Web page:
J. D. B. News Letter

The effort toward the constructive rehabilitation of the Jewish town population has opened up a possibility for the individual, who contributes his hard-earned funds toward the relief of his less fortunate brethren, to decide how these relief funds should be spent. Hitherto, the custom has been for the public to give and the leaders or social service experts to decide how the money should be apportioned. It has been the rule for the professional social worker and the philanthropist to dispense public funds. Now we have an instance of the giver deciding to what uses his money shall be put.

How this came about, leading to the cooperation between the Ort, society for the promotion of crafts and agriculture, and American Landsmanschaften, was described to the correspondent by Mr. Zegelnitsky, director of the Ort in Russia. Several months ago, Mr. Zegelnitsky related, Mr. Benekvit, representative of the Belatzerkver Landsmanschaft of New York, came to the offices of the Ort to discuss how best his organization could help the Jews of Belatzerkver. Sent abroad to study the needs of his “landsleit” and to work out a program of aid, Mr. Benekvit was insistent that this relief should not be in the form of charity or of a temporary palliative nature. It was his thought that this aid should be of a reconstructive nature and calculated to place the Jews of Belatzerkver on their feet and the road to economic independence. He declared that if, after his study of conditions from first hand observations, a plan at once practical and constructive could be worked out, the Belatzerkver Landsmanschaft in New York was prepared to raise a substantial sum to carry it out.

As a result of the interview the Ort sent one of its representatives to Belatzerkver with Benekvit. After investigating the situation there it was decided as a first step to open a furniture factory which would provide employment for one hundred and sixty people. Not only will it solve their immediate economic problem, but it is bound to have a beneficial influence on the economic position of the entire Jewish community in the town, Mr. Zegelnitsky declared.

The establishment of the factory will cost $7,500. The Belatzerkver Landsmanschaft is prepared to supply one-half of the sum, from $3,500 to $4,000, while the remainder will be contributed by the Ort. The Soviet Government as well, has pledged itself to extend aid to the project. The town Soviet has pledged itself to provid the site and the building for the factory, Mr. Zegelnitsky explained.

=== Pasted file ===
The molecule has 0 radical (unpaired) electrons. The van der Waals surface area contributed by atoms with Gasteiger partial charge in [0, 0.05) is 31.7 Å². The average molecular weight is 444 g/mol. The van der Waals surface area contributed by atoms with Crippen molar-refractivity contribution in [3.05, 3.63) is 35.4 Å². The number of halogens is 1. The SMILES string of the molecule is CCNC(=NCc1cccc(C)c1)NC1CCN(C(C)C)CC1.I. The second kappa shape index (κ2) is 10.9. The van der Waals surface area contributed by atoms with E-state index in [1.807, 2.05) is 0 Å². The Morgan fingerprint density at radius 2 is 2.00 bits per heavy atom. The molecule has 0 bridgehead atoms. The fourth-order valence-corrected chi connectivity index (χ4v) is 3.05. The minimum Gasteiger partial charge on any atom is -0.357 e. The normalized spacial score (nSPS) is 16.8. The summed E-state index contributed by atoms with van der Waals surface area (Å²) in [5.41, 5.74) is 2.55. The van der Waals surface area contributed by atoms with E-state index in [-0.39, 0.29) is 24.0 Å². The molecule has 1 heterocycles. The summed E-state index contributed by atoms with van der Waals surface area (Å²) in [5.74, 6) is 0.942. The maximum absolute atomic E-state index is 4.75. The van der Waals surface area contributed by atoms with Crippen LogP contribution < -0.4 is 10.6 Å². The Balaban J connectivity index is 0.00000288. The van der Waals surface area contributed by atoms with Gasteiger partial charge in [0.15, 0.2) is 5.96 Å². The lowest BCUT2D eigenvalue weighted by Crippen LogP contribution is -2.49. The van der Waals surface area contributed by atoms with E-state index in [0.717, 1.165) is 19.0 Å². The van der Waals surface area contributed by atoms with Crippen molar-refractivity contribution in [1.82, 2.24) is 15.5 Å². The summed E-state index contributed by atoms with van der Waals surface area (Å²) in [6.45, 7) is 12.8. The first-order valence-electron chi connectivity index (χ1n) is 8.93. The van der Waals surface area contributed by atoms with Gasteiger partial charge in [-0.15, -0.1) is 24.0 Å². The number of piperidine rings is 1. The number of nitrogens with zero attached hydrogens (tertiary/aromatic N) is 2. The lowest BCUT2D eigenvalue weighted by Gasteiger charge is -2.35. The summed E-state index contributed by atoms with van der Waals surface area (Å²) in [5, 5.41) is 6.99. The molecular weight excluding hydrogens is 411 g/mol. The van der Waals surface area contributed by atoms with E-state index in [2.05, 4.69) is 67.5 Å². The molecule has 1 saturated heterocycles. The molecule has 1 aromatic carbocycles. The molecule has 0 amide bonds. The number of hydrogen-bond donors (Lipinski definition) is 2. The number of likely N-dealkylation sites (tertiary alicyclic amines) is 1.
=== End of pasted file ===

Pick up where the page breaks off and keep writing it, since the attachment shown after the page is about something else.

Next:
The lead of the Belatzerkver Landsmanschaft has been followed by other Landsmanschaften.

These Landsmanschaften, with the (Continued on Page 4)

Upon the request of the New York Letitschiver Landsmanschaft, the Ort investigated the situation in Letitschiva and discovered outside the town three hundred desiatin of unoccupied land, that could be used to settle some twenty-five families. The Soviet Government has made the land available. The Ort will supply the capital to settle the colonists, while the Landsmanschaft will contribute $250 for each family settled.

In addition it is proposed to erect a wood carving cooperative where fifty boys will be employed. These boys will be recruited from a Jewish orphanage colony in Letitchiva. This colony consists of 175 full orphans, whose parents were killed during the Petlurist reign of terror in the Ukraine.

In Niezhin, Ukraine, the Ort is surveying the land. The New York Landsmanschaft is prepared to supply from $5,000 to $6,000 to establish a wood cooperative or factory.

The investigation carried on in Tornavke at the behest of the Landsmanschaft disclosed that there is a considerable area outside the town which can be utilized for growing hops. The land provides excellent soil for hops and the prospects for applying Jews to this task, particularly in the Podolier and Vohliner regions are excellent according to Mr. Zegelnitsky. The New York Bobruisk Landsmanschaft has telegraphed $2000 with instructions to establish, as speedily as possible, a co-operative for declassed Jews in Bobruisk. The Lubov Landsmanschaft has charged the Ort with preparing a constructive program for which it will provide the funds.

A plan has been worked out in Minsk to establish a school to provide instruction in house building. One hundred and sixty-five students will be accepted. The curriculum will include every subject that has to do with house building from carpentry to plumbing and electrification. It is expected that the buildings for the school will be provided by the Minsk Soviet which is evincing interest in the project; the Ort will supply some of the funds, while the bulk of the money will come from the Minsk Landsmanschaft in America which has pledged itself to contribute from $15,000 to $20,000.

Of considerable interest is the fact that in a number of regions the declassed Jews themselves have prepared the plans required to put them on their feet again and have sent them to their “Landsleit” in America with the plea that they be carried through by them. In Shtedrin a plan was proposed and offered to the Shetedrin Landsmanschaft in New York. It proposed that the Landsmanschaft establish a starch factory in view of the fact that a large number of Jews in the town are engaged in potato growing (120,000 pud potatoes are gathered every season). This would create a larger income for the potato growers and provide an opportunity for many Jews to work in the factory.

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